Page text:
I love it when the French say genial. Us saying “Genius!” is close, at least in New York, but it lacks the charm. Cultivate geniality. Genius is a voice. You can have it, then lose it. It could jump out of you and into somebody else. It can store itself in a book or electronically. As William Burroughs says, “image is virus.” The word can go viral and infect those with low resistance. Now only mutants can hear the daemon. The rest hear voices all day, all night. Voices from the TV. The voice of Mom and Dad, even if long dead. The voice of Rush Limbaugh. The voice of Obama, with its measured cadence. The voice of Sasha Grey. You may have a daemon in you, a perfectly good one, whispering the reasonable course, but his voice is lost in the crowd, the babble of grid.
Sometimes the Genius goes silent. He may be angry or horrified or may just have taken a few days off. You can catch the flu and go to bed and read until he’s back. A good book will help cover for the absence of your usual inner dialogue.
If we want Genius in our lives, we have to listen for it. We have to shut out the voices of the bosses, the politicians, the pop songs, the preachers, the friends, the enemies, the seducers, the salesmen, and persuaders, and we have to listen inside. Shut out the voice that counts your steps and tells you to wash your hands. Shut out the voice that may prove to be coming from your testicles or your butt. If your Genius—your Daemon—is ignored it will become your judge.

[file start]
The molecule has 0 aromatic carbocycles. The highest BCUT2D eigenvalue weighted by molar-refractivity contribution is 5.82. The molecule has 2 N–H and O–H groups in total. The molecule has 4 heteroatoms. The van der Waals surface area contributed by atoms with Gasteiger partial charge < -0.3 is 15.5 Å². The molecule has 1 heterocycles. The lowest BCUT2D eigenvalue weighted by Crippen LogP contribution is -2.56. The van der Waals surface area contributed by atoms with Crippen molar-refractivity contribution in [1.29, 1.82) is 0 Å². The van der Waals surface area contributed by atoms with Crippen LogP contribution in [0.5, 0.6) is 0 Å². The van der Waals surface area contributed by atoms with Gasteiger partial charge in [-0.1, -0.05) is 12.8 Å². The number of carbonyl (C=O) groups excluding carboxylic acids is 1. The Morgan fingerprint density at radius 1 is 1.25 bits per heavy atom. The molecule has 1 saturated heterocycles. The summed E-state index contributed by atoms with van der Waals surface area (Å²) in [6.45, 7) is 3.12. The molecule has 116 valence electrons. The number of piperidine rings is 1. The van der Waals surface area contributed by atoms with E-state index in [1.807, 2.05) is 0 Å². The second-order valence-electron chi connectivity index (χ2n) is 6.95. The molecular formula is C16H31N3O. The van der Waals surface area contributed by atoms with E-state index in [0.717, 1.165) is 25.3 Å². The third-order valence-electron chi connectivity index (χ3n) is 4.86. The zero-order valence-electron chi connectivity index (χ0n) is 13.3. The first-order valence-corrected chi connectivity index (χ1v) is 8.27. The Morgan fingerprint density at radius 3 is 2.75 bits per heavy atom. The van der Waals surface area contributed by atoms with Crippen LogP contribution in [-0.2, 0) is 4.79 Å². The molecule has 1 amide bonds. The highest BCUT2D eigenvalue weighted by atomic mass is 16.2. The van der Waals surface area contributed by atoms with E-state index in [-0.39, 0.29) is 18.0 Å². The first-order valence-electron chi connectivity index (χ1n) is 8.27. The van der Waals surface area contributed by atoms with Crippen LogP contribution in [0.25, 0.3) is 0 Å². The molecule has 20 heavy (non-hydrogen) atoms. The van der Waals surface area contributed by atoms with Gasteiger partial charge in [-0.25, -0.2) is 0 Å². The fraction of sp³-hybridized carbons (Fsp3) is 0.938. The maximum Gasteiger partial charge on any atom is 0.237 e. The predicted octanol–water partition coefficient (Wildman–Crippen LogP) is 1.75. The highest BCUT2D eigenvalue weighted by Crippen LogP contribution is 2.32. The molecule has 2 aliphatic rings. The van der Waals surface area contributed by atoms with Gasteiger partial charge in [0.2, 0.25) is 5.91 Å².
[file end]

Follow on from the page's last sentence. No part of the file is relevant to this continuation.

I was watching a bunch of young people texting and ignoring one another, and a friend said, “They’re trying to find their voice. They’re talking to themselves.” The problem today is that we are receivers receiving way too many voices and channels, but not enough frequencies.
Some people have a small town of voices in their heads. Mom, Dad, God, the Devil, the Weiner, the Liar, The New York Post headline writer, David Letterman, al Jazeera, maybe dozens more. To have genius you have to shut them all up. Just say, “It’s my mind,” turn off your network, and listen. Listen for that voice.
Listen to me.
photography by JAKE BEGIN
words by GLENN O’BRIEN